Harakiri the 1962 Japanese gem is much more than a simple story of a ronin (a Samurai who no longer serves a feudal lord) who lives in extreme poverty because of the long peace in the realm. Since there is no fighting the shogunate breaks up leaving a lot of samurai out of work. The only thing left for these ronins to do is commit harakiri i.e. a ritual for committing suicide by cutting the belly open with a katana. Harakiri was considered an act of extreme valour and honour for a ronin.
The lead character Hanshiro Tsugumo is played by the legendary actor Tatsuya Nakadai.
It all begins when Hanshiro approaches the door of a feudal lord of the Lyi clan, requesting a place to commit harakiri. The Lord accepts his request on a condition that once he makes the commitment, Hanshiro has to commit harakiri, if he refuses he will be forced to do it by the samurai of the Lyi clan. The lord places extreme emphasis on the word of a samurai, how much he respects rituals, how important it is to commit to one’s words and the importance of commitment. In the film, it is implied that commitment to the clan is of prime importance for the Lyi and the legacy of their ancestors is to be cherished and protected. Failing to do so warrants harakiri by the person-in-charge who is the Lord himself.
Hearing this Hanshiro boldly states that his decision is final and nothing can change his mind so the lord has nothing to worry about. At the ritual, Hanshiro is offered the choice of a samurai from the Lyi clan to assist him in his act. The problem arises when the men requested by Hanshiro are all unavailable because of some illness. The film then reveals details about a similar incident in which another ronin requested to commit harakiri in the same manner as Hanshiro does. Eventually, Hanshiro dies but only to reveal that the claims of the Lyi clan lord are all false.
Hanshiro during his act disrespects the Lord’s ancestors, he proves that all the morality that the Lyi clan boasts about are all just empty claims. In the end, Hanshiro dies after making the lord realize how wrong he is about himself and his men. But, after the entire charade ends the lord orders to not speak of this incident as it happened and instead tells his men to tell a different story in which Hanshiro committed harakiri as intended.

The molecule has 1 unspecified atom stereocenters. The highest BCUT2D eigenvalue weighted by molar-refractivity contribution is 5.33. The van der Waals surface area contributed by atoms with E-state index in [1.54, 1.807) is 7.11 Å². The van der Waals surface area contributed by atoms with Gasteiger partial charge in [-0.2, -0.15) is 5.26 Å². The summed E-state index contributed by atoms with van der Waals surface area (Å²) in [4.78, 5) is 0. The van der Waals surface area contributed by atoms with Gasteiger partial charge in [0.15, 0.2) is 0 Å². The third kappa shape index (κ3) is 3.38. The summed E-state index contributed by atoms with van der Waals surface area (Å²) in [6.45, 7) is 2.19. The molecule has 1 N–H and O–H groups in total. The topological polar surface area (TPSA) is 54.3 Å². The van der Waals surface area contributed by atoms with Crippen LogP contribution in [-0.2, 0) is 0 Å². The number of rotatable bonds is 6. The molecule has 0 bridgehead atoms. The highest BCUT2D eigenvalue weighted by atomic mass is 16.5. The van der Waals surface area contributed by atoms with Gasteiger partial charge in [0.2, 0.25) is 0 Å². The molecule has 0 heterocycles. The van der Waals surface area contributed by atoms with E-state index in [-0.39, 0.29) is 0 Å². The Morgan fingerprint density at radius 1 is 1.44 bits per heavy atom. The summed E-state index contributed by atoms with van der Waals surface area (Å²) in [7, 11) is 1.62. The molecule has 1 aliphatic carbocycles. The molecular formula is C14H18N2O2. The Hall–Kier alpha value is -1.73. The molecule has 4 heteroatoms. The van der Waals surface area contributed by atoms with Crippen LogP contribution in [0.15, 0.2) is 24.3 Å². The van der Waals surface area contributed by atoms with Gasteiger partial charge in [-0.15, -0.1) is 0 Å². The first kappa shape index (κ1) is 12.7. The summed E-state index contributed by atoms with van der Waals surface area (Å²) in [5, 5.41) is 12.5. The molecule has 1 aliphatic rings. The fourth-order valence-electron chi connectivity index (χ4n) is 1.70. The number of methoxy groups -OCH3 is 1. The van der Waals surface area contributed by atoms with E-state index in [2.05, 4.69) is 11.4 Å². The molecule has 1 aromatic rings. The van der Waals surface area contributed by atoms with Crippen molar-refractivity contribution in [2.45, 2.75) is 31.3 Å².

The film spoke to me directly stating that reality is no much different. Everybody has a moral claim to make about themselves nowadays. I respect the nation, I love my religion, I can not commit a particular act because I am too pure for it, a certain class of people are incapable of betrayal etc.
The problem I have with all these claims is those who make it are never explicit about them but rather accuse the other of not doing the same. They assume a higher moral ground by default. Harakiri in some sense was like a mirror for me to look into, it made me ask do I assume a higher moral ground for myself by default? This led me to ask deeper questions such as, Is morality even understood in most cases, if so who approves it? Do my morals hold ground? And perhaps the most difficult question that came to me is can my morality be held in difficult situations?
This can be applied to everyone as individuals. These individuals come together and form a common morality for the crowd. The morality then takes over and robs the individual of their own mortality. In harakiri, the Lord is clearly vigilant of his morality being shattered to pieces but as he is a part of the Lyi clan he chooses to hide the turn of events and in turn twists facts to tell to the world thereby protecting the morals of the clan. The reality is however completely different and everyone inside the clan is well aware of it.
People in power tend to do that in order to protect themselves and their clan. In medieval Japan, integrity commands a high position. To lie is a big deal personally and to hide it is beyond comprehension making the act of the general pathetic, to say the least. If the Japanese ideals are substracted then lying becomes a necessity and an excuse for the protection of the clan. This opens up the window to employ any means necessary to “protect” the clan which can include vilification of others. En masse that is a dangerous proposition.
In the end, I want to state that Harakiri is a mirror for entire societies and also for individuals. If the Japanese context is replaced with the context of the world, the core message still holds ground. The only change is the degree of accountability.